Christmas season started three days ago. It's normally the time when I plant some wheat grains in saucers covered with cotton, and watch them grom through december, an ubiquitous tradition in South France, and a lovely excuse to have some extra plants growing around the house. This time, however, the bag with wheat grains is still sitting on the table, because on the 4th of December, the first day of holiday season, another pressing concern arose. War was declared in the household.
I probably mentionned already that most of the buildings in the city centre are very old. Meaning, they date from the time when bricks were not that widely available, and so the walls are made of a variety of materials, ranging from the odd clay brick, to twigs, to mud, and probably lots of other things we don't suspect. It's great for insulation and rather picturesque when you have to replace a door, and it also makes an excellent home for mice, who can burrow as they please. As a result, cohabitation between mice and humans is more or less forced on us. We usually adjust; we store foor in boxes and get used to chasing the occasional rodent across the room, some people poison them, and life goes on. We even gave them cute names: Colette, Ginette, Georgette and the like, to keep things peaceful. My boyfriend and I don't use poison; I've seen a mouse die from it once, and that's not something we wish to inflict on a living creature unless it's us or it. We don't use traps that kill them either. We trap them in a little box, then release them in the park, where they can have a nice time adjusting back to the local food chain and buying weed from the local dealers (a large proportion of the population in that area), and everyone is happy.
That is, everyone was happy until recently. For some reason, they've figured out that they shouldn't go eat the piece of chocolate at the bottom of that little box. We tried installing an ultrasound repulsive. They got used to it. It started getting really uncomfortable when we realised that everytime we closed the curtains, there was a fair chance of a mouse cascading down and racing to the nearest cover (I don't know why they love curtains so much, but they certainly do). Hygiene was becoming a concern. And on Tuesday, on the very first day of the holiday season, the best day to declare a truce, they instead chose to overstep the final boundary.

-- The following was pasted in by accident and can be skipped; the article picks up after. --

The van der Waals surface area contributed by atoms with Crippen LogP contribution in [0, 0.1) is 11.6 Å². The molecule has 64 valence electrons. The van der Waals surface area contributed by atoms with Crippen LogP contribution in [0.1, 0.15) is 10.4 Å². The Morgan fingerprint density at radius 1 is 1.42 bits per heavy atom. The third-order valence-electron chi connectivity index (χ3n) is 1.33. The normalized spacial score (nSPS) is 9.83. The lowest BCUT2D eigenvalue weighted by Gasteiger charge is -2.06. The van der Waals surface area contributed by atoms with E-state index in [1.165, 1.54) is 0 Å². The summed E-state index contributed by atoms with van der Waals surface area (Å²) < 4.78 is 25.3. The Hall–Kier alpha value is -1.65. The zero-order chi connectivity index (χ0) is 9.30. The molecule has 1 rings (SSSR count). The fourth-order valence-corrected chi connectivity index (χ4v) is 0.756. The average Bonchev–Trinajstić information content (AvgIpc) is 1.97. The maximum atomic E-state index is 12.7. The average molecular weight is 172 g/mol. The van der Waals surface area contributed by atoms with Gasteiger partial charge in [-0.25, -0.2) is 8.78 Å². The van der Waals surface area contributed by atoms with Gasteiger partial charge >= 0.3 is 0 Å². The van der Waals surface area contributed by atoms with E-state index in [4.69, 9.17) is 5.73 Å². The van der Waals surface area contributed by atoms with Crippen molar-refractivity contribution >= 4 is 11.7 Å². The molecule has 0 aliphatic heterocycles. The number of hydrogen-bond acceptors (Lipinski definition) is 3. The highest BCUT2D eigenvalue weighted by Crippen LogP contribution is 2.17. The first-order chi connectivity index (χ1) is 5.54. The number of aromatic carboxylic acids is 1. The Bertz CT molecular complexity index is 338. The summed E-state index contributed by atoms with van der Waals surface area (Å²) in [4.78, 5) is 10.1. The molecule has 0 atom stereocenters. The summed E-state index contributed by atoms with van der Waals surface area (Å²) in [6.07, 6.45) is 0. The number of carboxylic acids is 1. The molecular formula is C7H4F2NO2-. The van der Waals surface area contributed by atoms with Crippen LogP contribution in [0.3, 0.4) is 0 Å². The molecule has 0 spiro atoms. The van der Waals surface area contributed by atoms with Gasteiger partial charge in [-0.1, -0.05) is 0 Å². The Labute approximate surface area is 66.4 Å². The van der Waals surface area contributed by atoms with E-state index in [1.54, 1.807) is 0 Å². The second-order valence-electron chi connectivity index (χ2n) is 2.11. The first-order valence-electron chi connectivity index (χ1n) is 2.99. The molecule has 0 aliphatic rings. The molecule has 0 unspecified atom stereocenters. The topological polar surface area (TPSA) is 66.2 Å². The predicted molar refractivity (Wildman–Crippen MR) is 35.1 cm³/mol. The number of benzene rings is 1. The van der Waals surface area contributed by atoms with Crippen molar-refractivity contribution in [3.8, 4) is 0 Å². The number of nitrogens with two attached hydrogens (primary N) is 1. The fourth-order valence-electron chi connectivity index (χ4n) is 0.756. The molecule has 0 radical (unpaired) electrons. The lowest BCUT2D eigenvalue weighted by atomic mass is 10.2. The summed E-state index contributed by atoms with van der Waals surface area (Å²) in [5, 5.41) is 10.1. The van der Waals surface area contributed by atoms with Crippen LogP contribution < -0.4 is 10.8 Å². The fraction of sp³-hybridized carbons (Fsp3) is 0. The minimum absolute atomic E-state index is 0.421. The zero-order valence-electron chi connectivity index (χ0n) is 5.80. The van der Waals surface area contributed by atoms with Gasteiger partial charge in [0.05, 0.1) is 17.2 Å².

Those beasts just squarely shat on my piano. On the keys. Right on the single spot on the house that never, ever has food on it.
Now that was just too much. I can't even imagine what nusiness they may have had crawling under the piano cover and leaving their presents there except pure spite. Enough was enough: I bought a large jar of plaster, and for the past three days, I've been flinging the whole flat upside down to find and fill in every little hole they might crawl through. Which is enough of a maddening task to make one completely paranoid. Mice can crawl through holes of any size. If you think "That's just too small, even for a mouse", you're underestimating them, period. So plastering took a while. Eventually, though, I think I managed to make the flat perfectly airtight.
There's only one problem left. I made it so airtight that a single mouse was trapped inside. It's been giving us hell for the past two nights. Today, when I plastered the last of the little holes, it tumbled straight on my back and careened behing the guirar recess. So I took away the guitars and it took refuge in the cupboard. I shook the cupboard and tried to scare it with the vacuum cleaner, but I couldn't see where it went.
Here we are now, sitting amid an ungodly mess, listening to the squeak of the ultrasound device and freezing because the door is wide open, as we tried to frighten it into getting the hell out of our flat and never bothering us again. So far, we have no idea where it is. The war is still ongoing. I hope we'll win before Christmas.